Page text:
A meteorite crashed in eastern India, injuring five people and destroying two houses. It lit up the night sky and rattled windows before it crashed to the ground. One resident says, "It was all there for just a few seconds but it was like daylight everywhere." And in Louisiana, a meteor punched a hole in Roy Fausset?s roof. He says, "The powder room door was open and it looked like an artillery shell had hit the room."
The Louisiana meteor fell with enough force to punch a hole through the roof and descend two floors before coming to rest in the crawl space beneath the house. It was a sandy-colored rock that looked burned around the edges.
Meteorites enter the Earth's atmosphere often, but almost all of them burn up before they hit the ground. Stephen Nelson, of Tulane University, studied the Louisiana rock and says, "We found olivine, pyroxene, plagioclase and troilite," a combination of minerals often found in meteorites.
These minerals are also found deep beneath the Earth?s crust, but Nelson says, "?We don't commonly see pieces of mantle falling out of the sky. And the black crust, which I thought was a weathering line at first, perhaps it's a fusion crust?material that melted as it passed through the atmosphere."
Fausset was away when the meteor hit, but his neighbors told him it sounded like a car crash. He says, "One of my neighbors on South Tonti Street had two children in her back yard, eating Popsicles, and they heard a terrific noise. And a lady next door to her heard it. She was indoors and ran out into her back yard, but didn't see anything.
"We had just renovated the powder room and now there was plaster everywhere. I looked up at the ceiling and saw this big hole. I went outside and looked up and about midway down the front of the roof, there was a hole about the size of a basketball."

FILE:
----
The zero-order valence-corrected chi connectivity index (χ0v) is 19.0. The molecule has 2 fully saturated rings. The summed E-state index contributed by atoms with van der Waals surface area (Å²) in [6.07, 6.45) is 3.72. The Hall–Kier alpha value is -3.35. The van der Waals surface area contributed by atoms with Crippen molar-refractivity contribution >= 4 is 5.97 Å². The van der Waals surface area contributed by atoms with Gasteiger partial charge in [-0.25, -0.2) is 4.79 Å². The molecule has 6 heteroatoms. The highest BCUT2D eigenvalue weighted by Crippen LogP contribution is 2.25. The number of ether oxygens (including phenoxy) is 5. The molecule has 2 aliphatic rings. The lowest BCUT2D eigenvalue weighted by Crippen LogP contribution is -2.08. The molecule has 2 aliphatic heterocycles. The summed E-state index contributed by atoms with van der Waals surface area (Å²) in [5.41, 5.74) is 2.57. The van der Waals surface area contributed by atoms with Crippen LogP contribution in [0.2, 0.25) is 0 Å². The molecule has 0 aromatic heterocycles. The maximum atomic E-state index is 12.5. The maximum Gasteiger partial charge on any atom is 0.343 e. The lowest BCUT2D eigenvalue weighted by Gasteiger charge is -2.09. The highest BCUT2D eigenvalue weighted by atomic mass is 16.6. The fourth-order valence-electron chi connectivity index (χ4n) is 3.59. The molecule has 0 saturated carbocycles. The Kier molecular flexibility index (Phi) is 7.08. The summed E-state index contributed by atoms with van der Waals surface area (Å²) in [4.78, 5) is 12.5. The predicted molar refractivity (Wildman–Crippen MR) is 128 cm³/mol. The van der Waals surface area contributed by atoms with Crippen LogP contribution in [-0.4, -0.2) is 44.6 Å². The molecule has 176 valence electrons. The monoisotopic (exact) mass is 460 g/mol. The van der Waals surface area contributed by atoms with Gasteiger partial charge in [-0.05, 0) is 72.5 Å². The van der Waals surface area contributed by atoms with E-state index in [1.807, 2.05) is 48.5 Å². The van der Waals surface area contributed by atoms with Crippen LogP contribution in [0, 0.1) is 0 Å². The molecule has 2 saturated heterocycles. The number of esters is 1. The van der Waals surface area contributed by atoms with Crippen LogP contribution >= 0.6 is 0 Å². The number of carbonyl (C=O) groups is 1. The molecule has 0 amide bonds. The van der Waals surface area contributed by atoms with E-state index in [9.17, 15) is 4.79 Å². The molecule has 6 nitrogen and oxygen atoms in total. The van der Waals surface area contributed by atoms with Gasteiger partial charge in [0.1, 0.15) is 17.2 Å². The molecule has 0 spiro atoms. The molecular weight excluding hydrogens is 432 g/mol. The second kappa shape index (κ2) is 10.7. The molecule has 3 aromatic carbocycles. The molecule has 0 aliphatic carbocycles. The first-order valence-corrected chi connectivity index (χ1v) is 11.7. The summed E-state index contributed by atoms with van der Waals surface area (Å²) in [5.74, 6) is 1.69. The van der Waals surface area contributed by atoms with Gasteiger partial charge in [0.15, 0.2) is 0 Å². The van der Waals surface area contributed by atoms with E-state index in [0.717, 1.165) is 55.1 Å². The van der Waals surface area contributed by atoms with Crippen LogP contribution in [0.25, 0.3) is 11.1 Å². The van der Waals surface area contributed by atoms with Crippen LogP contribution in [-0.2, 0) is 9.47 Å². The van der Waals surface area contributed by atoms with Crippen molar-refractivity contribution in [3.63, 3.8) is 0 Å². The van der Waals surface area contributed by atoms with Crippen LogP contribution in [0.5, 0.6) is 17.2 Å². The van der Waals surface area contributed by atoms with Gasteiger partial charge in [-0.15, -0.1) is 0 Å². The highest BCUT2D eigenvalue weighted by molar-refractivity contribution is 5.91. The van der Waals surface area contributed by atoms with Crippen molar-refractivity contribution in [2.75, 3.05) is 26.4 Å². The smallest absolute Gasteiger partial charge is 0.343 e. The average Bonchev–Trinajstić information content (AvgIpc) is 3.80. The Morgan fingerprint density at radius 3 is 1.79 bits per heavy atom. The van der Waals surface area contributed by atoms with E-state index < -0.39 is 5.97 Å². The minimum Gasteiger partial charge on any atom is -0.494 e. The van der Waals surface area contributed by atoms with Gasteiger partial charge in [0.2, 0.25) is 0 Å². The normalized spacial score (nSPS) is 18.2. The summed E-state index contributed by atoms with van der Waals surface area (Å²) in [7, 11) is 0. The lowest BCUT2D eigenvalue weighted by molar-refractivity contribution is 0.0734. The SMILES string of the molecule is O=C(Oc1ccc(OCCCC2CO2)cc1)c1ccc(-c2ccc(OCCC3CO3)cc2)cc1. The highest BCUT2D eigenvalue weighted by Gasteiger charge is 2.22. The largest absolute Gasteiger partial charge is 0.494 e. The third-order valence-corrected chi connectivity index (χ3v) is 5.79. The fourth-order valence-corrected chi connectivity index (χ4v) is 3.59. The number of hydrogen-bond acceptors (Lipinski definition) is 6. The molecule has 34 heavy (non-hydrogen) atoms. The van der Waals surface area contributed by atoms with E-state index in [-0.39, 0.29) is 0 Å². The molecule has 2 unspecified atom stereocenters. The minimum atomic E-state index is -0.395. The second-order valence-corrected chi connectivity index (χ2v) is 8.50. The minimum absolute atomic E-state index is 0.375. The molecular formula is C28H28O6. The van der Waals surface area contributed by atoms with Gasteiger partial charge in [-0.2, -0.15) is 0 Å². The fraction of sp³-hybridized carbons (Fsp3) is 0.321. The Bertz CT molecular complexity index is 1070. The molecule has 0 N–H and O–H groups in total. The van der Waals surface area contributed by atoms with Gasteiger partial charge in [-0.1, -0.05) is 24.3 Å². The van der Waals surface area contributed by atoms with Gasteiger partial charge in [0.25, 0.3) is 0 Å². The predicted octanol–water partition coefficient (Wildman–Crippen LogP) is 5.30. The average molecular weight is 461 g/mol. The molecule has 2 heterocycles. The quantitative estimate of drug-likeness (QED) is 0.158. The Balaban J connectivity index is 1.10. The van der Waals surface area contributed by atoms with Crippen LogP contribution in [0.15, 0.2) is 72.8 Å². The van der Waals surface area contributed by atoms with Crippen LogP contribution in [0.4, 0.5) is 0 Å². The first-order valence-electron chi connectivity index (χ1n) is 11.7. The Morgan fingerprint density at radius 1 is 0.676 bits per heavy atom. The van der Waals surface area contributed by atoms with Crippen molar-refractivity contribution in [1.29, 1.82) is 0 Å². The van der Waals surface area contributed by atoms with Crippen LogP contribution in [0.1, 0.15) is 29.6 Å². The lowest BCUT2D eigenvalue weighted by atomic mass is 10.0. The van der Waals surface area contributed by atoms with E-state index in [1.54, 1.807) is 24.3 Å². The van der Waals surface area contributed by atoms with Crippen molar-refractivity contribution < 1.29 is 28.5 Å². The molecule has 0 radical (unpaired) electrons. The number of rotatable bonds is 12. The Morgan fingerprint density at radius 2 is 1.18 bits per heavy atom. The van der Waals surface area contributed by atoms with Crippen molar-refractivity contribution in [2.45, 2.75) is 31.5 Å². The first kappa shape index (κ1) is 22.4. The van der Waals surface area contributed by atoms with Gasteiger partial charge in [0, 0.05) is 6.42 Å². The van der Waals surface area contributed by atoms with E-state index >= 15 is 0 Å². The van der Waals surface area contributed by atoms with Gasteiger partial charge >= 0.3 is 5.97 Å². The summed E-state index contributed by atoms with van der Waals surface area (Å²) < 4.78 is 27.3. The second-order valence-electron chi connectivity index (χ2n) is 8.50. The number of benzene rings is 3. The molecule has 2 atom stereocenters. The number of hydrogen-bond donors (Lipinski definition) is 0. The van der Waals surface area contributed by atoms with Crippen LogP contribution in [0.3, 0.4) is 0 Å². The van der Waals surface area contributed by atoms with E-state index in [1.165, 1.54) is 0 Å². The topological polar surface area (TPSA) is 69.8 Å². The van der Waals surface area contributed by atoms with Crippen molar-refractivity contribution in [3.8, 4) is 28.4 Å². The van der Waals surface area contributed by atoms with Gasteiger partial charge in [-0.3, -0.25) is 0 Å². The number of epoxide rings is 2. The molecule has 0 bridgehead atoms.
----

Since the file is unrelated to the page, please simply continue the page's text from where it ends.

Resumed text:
In the powder room, Fausset found another hole leading to the crawl space, where the rock was sitting. "That's when I called the police," he says. "I guess I'll go put it in my safe-deposit box, or just frame it."
Robert Roy Britt writes in Space.com that on Monday, a bright fireball over the San Francisco area flared several times over a few seconds before disappearing below the horizon. "It's by far the brightest and longest I've ever seen," says amateur astronomer Jake Burkart. "It was really amazing."
NASA's Peter Jenniskens thinks it was debris from a comet, which is more likely to break apart and generate a bright flare than an asteroid. He thinks it probably landed in the ocean.
Another bright meteor was spotted five hours earlier in Europe, and another fiery object was seen in the night sky over Australia last weekend, near the time of the Indian meteorite. No official connection between the European and California or the Australian and Indian sightings has been made.
No one has ever died from being hit by a meteorite, although one of them killed a dog in Egypt in 1911.
Do dogs go to heaven? You may not learn the answer this weekend, but you'll find out everything Betty Kovacs has learned about the miracle of death on this week's Dreamland.
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